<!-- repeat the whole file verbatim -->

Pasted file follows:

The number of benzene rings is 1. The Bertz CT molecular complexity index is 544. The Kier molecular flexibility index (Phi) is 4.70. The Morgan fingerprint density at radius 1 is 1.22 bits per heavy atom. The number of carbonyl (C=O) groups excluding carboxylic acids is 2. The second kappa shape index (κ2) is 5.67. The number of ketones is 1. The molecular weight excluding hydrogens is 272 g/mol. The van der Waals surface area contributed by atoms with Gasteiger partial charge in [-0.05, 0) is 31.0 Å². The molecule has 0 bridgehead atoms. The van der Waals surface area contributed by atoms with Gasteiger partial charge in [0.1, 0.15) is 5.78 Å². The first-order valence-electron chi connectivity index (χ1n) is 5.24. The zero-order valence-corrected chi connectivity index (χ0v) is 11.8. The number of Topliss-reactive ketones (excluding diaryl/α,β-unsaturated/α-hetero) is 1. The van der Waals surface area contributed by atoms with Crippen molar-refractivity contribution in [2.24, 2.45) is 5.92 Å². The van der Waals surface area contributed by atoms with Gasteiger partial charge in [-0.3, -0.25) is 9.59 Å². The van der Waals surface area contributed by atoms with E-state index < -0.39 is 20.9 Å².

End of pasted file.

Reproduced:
The number of benzene rings is 1. The Bertz CT molecular complexity index is 544. The Kier molecular flexibility index (Phi) is 4.70. The Morgan fingerprint density at radius 1 is 1.22 bits per heavy atom. The number of carbonyl (C=O) groups excluding carboxylic acids is 2. The second kappa shape index (κ2) is 5.67. The number of ketones is 1. The molecular weight excluding hydrogens is 272 g/mol. The van der Waals surface area contributed by atoms with Gasteiger partial charge in [-0.05, 0) is 31.0 Å². The molecule has 0 bridgehead atoms. The van der Waals surface area contributed by atoms with Gasteiger partial charge in [0.1, 0.15) is 5.78 Å². The first-order valence-electron chi connectivity index (χ1n) is 5.24. The zero-order valence-corrected chi connectivity index (χ0v) is 11.8. The number of Topliss-reactive ketones (excluding diaryl/α,β-unsaturated/α-hetero) is 1. The van der Waals surface area contributed by atoms with Crippen molar-refractivity contribution in [2.24, 2.45) is 5.92 Å². The van der Waals surface area contributed by atoms with Gasteiger partial charge in [-0.3, -0.25) is 9.59 Å². The van der Waals surface area contributed by atoms with E-state index < -0.39 is 20.9 Å².